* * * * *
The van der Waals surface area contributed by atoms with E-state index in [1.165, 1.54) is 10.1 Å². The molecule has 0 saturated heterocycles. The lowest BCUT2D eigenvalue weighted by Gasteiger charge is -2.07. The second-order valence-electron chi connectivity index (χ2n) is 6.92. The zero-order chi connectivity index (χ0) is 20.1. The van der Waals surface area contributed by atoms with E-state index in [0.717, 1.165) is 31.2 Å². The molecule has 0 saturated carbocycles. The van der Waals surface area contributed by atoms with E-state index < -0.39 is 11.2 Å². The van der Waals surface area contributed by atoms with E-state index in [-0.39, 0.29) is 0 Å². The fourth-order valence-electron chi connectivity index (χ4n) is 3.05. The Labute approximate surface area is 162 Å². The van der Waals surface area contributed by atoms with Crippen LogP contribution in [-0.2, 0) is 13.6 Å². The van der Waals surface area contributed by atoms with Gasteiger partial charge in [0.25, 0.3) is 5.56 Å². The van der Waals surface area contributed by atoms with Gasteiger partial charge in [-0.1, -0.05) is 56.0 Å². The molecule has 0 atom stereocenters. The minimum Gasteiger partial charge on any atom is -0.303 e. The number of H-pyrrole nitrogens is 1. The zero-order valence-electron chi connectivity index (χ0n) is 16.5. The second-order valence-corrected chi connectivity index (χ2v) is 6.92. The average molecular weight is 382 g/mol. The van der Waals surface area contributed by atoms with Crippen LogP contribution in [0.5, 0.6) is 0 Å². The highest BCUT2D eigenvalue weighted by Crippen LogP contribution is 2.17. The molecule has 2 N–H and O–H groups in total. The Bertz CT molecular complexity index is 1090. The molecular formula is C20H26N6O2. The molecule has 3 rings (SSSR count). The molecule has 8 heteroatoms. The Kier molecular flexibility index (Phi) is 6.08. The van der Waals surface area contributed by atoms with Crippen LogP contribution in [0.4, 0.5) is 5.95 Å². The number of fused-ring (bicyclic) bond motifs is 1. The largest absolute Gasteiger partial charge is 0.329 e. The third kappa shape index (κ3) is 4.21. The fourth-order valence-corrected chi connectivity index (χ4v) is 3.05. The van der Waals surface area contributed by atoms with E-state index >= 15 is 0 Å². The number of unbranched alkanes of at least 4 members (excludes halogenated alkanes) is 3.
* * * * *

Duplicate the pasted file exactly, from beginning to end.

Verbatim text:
The van der Waals surface area contributed by atoms with E-state index in [1.165, 1.54) is 10.1 Å². The molecule has 0 saturated heterocycles. The lowest BCUT2D eigenvalue weighted by Gasteiger charge is -2.07. The second-order valence-electron chi connectivity index (χ2n) is 6.92. The zero-order chi connectivity index (χ0) is 20.1. The van der Waals surface area contributed by atoms with E-state index in [0.717, 1.165) is 31.2 Å². The molecule has 0 saturated carbocycles. The van der Waals surface area contributed by atoms with E-state index < -0.39 is 11.2 Å². The van der Waals surface area contributed by atoms with E-state index in [-0.39, 0.29) is 0 Å². The fourth-order valence-electron chi connectivity index (χ4n) is 3.05. The Labute approximate surface area is 162 Å². The van der Waals surface area contributed by atoms with Crippen LogP contribution in [-0.2, 0) is 13.6 Å². The van der Waals surface area contributed by atoms with Gasteiger partial charge in [0.25, 0.3) is 5.56 Å². The van der Waals surface area contributed by atoms with Gasteiger partial charge in [-0.1, -0.05) is 56.0 Å². The molecule has 0 atom stereocenters. The minimum Gasteiger partial charge on any atom is -0.303 e. The number of H-pyrrole nitrogens is 1. The zero-order valence-electron chi connectivity index (χ0n) is 16.5. The second-order valence-corrected chi connectivity index (χ2v) is 6.92. The average molecular weight is 382 g/mol. The van der Waals surface area contributed by atoms with Crippen LogP contribution in [0.5, 0.6) is 0 Å². The highest BCUT2D eigenvalue weighted by Crippen LogP contribution is 2.17. The molecule has 2 N–H and O–H groups in total. The Bertz CT molecular complexity index is 1090. The molecular formula is C20H26N6O2. The molecule has 3 rings (SSSR count). The molecule has 8 heteroatoms. The Kier molecular flexibility index (Phi) is 6.08. The van der Waals surface area contributed by atoms with Crippen LogP contribution in [0.4, 0.5) is 5.95 Å². The number of fused-ring (bicyclic) bond motifs is 1. The largest absolute Gasteiger partial charge is 0.329 e. The third kappa shape index (κ3) is 4.21. The fourth-order valence-corrected chi connectivity index (χ4v) is 3.05. The van der Waals surface area contributed by atoms with E-state index >= 15 is 0 Å². The number of unbranched alkanes of at least 4 members (excludes halogenated alkanes) is 3.